HCG Drops Side Effects
You might feel a lack of energy, tiredness, irritability and headaches as well as feeling hungry when taking this supplement. The very low-calorie diet might cause side effects as well as the drops themselves. In the long-term, these effects could lead to serious health problems.
Users of this diet plan have complained of many symptoms including dizziness. The dizziness is potentially down to the slight hormonal imbalance that is created due to the inclusion of extra hCG in the body as well as the lack of calories in the diet. Other possible symptoms that have been noticed include gallstones and an electrolyte imbalance.
Due to the low calorie diet, when using hCG drops, the body will be much less tolerant to the effects of alcohol and it is recommended that it is not consumed whilst on the drops.
With the diet only allowing 500 calories to be consumed daily, some may experience a protein deficiency; this has been highlighted as a particular concern for vegetarians and vegans. Opposition to the treatment see this as one of the biggest side effects to the usage of hCG.
The FDA (Food and Drug Administration) approves hCG drops for infertility treatments, but not for weight loss programs. Recently the FDA ‘issued seven letters to companies warning them that they are selling illegal homeopathic hCG weight-loss drugs that have not been approved by FDA, and that make unsupported claims.’ In 1976 the FTC (Federal Trade Commission) ordered that:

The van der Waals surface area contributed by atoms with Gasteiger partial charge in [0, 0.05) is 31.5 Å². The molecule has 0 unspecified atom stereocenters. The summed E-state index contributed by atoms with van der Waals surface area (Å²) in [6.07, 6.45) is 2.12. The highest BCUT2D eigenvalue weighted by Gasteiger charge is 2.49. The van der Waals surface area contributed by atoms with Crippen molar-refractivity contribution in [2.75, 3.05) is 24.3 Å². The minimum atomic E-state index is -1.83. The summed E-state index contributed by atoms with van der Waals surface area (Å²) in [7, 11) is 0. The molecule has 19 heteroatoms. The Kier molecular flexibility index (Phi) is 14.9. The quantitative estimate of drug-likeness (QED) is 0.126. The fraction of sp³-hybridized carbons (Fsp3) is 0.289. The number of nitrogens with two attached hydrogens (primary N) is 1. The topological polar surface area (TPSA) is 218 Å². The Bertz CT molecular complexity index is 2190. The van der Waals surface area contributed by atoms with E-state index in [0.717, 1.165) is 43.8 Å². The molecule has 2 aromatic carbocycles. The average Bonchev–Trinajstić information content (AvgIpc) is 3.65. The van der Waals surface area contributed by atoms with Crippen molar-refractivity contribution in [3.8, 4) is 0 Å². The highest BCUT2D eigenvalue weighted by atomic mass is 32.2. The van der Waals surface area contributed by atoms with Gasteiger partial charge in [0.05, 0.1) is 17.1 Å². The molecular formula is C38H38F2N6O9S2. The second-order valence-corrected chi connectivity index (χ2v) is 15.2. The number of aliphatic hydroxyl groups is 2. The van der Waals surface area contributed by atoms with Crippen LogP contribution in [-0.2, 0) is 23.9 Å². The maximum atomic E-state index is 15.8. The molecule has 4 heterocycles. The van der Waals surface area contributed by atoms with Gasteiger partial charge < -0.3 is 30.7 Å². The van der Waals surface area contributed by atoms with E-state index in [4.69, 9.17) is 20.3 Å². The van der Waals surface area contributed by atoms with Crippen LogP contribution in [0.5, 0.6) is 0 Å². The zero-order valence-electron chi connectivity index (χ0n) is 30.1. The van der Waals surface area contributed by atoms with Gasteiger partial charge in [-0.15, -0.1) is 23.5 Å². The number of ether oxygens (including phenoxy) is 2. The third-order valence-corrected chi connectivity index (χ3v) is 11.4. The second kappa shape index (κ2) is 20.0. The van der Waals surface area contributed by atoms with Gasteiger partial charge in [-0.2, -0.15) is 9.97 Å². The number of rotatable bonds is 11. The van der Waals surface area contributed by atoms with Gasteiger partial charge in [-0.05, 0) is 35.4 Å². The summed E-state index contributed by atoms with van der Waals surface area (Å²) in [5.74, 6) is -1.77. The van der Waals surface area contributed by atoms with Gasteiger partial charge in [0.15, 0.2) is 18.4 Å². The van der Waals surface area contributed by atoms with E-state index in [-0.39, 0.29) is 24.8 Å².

‘These weight reduction treatments include the injection of hCG, a drug which has not been approved by the Food and Drug Administration as safe and effective in the treatment of obesity or weight control. There is no substantial evidence that hCG increases weight loss beyond that resulting from caloric restriction, that it causes a more attractive or “normal” distribution of fat, or that it decreases the hunger and discomfort associated with calorie-restrictive diets.’
How to Use
There are essentially four phases of how to use hCG drops. The first of these is naturally intake of these drops. For the first two days, you are required to place the drops under your tongue and keep them there for about a minute, after which time you can swallow them. You are required to take ten drops, three times a day. The ideal way to do this is to take them once in the morning when you get up, once about half an hour before lunch and then again once about half an hour before dinner. During these first two days, you are also expected to stock up on quite a lot of food. This is because you need extensive energy reserves for the low calorie intake part, which comes after this.